American Chemical Society selects Army scientist as fellow

July 20, 2016

By David McNally, ARL Public Affairs

Story Highlights

  • The American Chemical Society named Dr. Sandra K. Young, a research chemist and strong supporter of science, technology, engineering and mathematics outreach, as a fellow in a July 18 announcement.

ABERDEEN PROVING GROUND, Md. (July 18, 2016) -- A distinguished scientific society recognized a U.S. Army Research Laboratory scientist for "outstanding achievements in and contributions to science, the profession and the society."

The American Chemical Society named Dr. Sandra K. Young, a research chemist and strong supporter of science, technology, engineering and mathematics outreach, as a fellow in a July 18 announcement.

The society has more than 185,000 members. A fellow designation is awarded to a member who, in some capacity, has made "exceptional contributions to the science or profession and has provided excellent volunteer service to the ACS community," according to the organization's website.

Nearly 15 years ago, Young started a National Chemistry Week program in Maryland with a small group of volunteers and an out-of-pocket budget of less than $50.

"Through Dr. Young's leadership, vision and determination, the Army Research Laboratory and Aberdeen Proving Ground outreach program grew to a $1 million budget and now includes a dedicated STEM building and a cadre of volunteers spanning across many organizations," said Dr. Rose A. Pesce-Rodriguez, an ARL fellow and senior research scientist. "She quickly became recognized as the go-to person for STEM outreach, not only within ARL, but across APG and the DOD. Most importantly, Dr. Young's programs bring hands-on science to thousands of students each year."

One of the society's strategic goals is to be the "most effective global scientific community to engage members and other scientific professionals to advance science education, research, knowledge, interaction and collaboration," according to past President Bruce E. Bursten.

In 2009, Bursten established the fellow program to honor members' professional accomplishments.

"I absolutely loved that they recognized my dedication to STEM education and general promotion of chemistry in the community," Young said. "It's a great privilege to have worked with thousands of students over the years doing this and I'm really grateful that the ACS sees this as important."

Throughout her career, Young said she has taken a personal interest in STEM education. She ran the APG STEM Center for the first two- years of its existence while teaching and mentoring middle school, high school and college students, and encouraging the continuing education of teachers. She has also taught an introduction to chemistry class for non-chemistry majors at a local community college since 2003.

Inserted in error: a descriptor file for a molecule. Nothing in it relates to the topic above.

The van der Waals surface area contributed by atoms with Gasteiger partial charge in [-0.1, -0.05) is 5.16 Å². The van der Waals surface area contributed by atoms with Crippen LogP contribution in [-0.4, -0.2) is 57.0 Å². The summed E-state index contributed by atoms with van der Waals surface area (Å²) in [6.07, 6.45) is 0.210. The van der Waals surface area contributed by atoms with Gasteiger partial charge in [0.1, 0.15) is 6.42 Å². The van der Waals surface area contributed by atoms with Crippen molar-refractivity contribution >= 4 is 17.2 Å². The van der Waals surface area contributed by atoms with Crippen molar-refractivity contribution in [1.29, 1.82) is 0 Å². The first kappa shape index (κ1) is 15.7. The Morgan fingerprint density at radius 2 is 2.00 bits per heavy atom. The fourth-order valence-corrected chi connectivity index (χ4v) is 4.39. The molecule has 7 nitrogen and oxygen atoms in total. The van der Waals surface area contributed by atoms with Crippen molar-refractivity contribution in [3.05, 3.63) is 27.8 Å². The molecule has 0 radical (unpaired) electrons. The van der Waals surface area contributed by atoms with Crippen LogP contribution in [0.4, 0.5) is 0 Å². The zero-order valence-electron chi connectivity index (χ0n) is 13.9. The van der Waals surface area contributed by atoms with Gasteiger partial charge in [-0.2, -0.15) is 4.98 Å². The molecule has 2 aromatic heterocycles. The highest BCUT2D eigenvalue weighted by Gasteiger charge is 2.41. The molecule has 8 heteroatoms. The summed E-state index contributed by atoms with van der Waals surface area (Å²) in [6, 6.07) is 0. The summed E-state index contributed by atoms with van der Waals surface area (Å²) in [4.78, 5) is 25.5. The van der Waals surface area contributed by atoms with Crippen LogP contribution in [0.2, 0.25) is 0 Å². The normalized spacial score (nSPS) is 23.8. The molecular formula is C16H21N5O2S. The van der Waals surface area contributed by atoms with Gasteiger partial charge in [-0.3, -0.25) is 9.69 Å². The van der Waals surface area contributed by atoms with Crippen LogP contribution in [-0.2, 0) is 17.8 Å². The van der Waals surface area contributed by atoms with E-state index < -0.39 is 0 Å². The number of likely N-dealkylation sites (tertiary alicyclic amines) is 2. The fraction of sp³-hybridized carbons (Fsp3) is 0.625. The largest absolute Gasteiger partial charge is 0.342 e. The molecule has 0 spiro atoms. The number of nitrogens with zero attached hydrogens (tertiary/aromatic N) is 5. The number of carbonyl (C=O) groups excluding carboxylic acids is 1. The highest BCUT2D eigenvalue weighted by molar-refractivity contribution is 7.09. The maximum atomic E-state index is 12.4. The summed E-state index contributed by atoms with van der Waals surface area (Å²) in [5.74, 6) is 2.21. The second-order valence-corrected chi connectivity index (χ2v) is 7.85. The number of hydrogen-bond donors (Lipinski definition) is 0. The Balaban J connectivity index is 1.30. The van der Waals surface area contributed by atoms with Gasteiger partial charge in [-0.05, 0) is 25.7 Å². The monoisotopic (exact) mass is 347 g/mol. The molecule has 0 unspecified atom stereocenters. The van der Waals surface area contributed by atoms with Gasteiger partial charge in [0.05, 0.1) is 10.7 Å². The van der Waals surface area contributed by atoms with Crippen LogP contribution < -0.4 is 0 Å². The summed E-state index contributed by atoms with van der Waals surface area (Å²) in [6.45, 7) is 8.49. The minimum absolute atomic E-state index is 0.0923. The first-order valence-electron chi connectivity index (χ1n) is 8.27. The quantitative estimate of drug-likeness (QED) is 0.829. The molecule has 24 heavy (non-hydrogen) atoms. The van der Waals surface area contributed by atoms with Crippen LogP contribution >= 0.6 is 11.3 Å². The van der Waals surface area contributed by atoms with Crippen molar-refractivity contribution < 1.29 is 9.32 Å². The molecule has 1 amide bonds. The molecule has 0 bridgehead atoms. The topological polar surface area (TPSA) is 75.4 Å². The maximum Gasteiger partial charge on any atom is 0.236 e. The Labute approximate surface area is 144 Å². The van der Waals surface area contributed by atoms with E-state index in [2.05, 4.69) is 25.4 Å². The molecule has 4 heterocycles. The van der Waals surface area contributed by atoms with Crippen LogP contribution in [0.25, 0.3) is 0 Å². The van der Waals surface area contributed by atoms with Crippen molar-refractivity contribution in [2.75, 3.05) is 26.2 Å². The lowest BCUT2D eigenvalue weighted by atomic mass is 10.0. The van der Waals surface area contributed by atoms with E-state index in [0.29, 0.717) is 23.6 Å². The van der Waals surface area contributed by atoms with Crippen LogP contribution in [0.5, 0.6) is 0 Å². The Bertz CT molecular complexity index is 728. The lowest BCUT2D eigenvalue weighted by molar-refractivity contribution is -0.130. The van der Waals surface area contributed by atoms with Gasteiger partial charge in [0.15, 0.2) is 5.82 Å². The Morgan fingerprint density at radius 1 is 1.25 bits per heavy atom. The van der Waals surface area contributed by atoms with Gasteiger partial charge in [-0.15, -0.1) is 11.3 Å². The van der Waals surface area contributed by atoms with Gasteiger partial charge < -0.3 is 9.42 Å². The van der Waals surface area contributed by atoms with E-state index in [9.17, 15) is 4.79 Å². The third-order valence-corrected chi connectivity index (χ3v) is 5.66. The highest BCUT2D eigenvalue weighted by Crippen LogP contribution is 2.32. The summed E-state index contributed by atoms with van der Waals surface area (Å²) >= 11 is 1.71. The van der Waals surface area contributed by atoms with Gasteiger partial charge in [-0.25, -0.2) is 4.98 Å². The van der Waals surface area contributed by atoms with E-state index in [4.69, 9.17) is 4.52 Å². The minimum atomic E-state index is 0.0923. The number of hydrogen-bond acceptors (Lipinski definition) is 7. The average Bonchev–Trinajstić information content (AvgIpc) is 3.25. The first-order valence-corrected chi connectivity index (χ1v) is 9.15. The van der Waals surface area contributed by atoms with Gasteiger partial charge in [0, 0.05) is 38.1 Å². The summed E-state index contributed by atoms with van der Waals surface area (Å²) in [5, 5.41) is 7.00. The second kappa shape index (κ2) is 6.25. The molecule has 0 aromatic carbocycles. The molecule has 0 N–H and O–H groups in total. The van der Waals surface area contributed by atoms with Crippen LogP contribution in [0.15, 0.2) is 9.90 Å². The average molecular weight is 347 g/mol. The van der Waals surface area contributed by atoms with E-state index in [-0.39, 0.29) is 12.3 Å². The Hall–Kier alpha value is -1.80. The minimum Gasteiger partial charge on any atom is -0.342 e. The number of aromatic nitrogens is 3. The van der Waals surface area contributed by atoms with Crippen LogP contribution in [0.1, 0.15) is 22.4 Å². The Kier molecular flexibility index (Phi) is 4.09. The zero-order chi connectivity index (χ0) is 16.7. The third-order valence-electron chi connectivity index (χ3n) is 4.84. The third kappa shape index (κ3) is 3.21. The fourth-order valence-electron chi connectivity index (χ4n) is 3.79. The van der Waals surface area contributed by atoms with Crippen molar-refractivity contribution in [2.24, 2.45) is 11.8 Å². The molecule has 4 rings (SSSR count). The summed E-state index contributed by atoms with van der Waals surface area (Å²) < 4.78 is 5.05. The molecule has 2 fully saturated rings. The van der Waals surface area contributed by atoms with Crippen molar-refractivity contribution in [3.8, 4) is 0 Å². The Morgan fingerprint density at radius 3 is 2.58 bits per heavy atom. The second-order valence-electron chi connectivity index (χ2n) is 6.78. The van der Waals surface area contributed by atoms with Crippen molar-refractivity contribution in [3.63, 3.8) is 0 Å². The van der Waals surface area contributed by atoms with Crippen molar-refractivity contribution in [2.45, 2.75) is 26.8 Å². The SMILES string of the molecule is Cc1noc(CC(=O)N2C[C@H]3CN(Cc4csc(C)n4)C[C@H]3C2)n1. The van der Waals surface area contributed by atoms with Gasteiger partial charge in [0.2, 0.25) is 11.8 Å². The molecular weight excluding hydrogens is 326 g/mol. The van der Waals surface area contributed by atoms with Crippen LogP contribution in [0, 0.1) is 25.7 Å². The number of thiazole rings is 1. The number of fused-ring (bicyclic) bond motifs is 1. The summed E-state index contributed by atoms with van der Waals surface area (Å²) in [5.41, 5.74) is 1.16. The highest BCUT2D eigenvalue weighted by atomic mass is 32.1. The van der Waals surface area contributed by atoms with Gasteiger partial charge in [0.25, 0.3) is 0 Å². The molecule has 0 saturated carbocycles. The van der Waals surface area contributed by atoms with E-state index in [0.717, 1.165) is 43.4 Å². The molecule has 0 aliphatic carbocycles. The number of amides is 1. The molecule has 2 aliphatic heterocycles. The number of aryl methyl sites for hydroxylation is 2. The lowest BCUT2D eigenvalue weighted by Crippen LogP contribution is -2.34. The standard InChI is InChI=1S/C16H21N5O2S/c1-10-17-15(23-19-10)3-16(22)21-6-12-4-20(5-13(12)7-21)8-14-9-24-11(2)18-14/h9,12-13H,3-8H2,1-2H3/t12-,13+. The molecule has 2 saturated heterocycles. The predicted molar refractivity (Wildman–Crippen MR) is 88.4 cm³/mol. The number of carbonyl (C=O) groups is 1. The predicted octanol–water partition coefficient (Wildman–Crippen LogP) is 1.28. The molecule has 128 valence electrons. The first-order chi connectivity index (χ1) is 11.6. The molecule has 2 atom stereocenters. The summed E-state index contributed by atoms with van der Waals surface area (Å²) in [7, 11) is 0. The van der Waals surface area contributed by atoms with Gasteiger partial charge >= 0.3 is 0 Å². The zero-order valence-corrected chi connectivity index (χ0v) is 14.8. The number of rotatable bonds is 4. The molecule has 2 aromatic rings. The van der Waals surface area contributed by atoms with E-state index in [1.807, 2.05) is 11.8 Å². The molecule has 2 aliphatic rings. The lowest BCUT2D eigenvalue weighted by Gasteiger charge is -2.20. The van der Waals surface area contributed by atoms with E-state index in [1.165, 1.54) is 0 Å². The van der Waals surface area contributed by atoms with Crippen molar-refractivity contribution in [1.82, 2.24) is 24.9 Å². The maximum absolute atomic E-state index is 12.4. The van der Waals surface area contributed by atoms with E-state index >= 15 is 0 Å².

Pesce-Rodriguez said the secret to Young's success is no mystery.

"Sandy is extremely well organized; she is skilled at planning out an activity or program and identifying the critical components and time lines, and then working with whomever required to get the job done," Pesce-Rodriguez said. "Most importantly, she is a leader who works with folks in such a way that they are happy to help her and to push the mission forward."

As program integration specialist, she currently is the strategy lead for the U.S. Army Research, Development and Engineering Command's International Cooperation and Exchange team, covering the Atlantic region and NATO engagements. Young also manages the command's Engineering and Scientist Exchange Program.

A native of Chicago, Illinois, Young earned a bachelor of science in chemistry from DePaul University in 1994. The University of Southern Mississippi awarded Young a doctorate in polymer science and engineering in 1999.

"I accepted a postdoctoral fellowship with the U.S. Army Research Laboratory's Weapons and Materials Research Directorate at Aberdeen Proving Ground before getting hired permanently in December 2000," she said.

Young has served in many capacities: materials research engineer in the Polymers Branch, technical advisor to the WMRD director, ARL liaison officer for the Assistant Secretary of the Army's Office for Research and Technology at the Pentagon, deputy branch chief for the Materials Applications Branch, materials research engineer in the Propulsion Science Branch, technical coordinator for the Lethality Division and ARL liaison and basic research portfolio manager to the U.S. Army Research, Development and Engineering Command.

"I've never been one to think that learning is over," she said. "I am set to complete a master of business administration degree at University of Maryland, College Park in September 2016.

Young is also working on her Defense Acquisition University Level III certification for program management.

"I am honored and humbled to have been nominated and selected as an ACS fellow," Young said. "I'm weighing future options. I pursue opportunities where I'm challenged, will learn something new and that make a difference for the Army and the Soldier. I'm excited to see what happens next."


The U.S. Army Research Laboratory is part of the U.S. Army Research, Development and Engineering Command, which has the mission to ensure decisive overmatch for unified land operations to empower the Army, the joint warfighter and our nation. RDECOM is a major subordinate command of the U.S. Army Materiel Command.

 

Last Update / Reviewed: July 20, 2016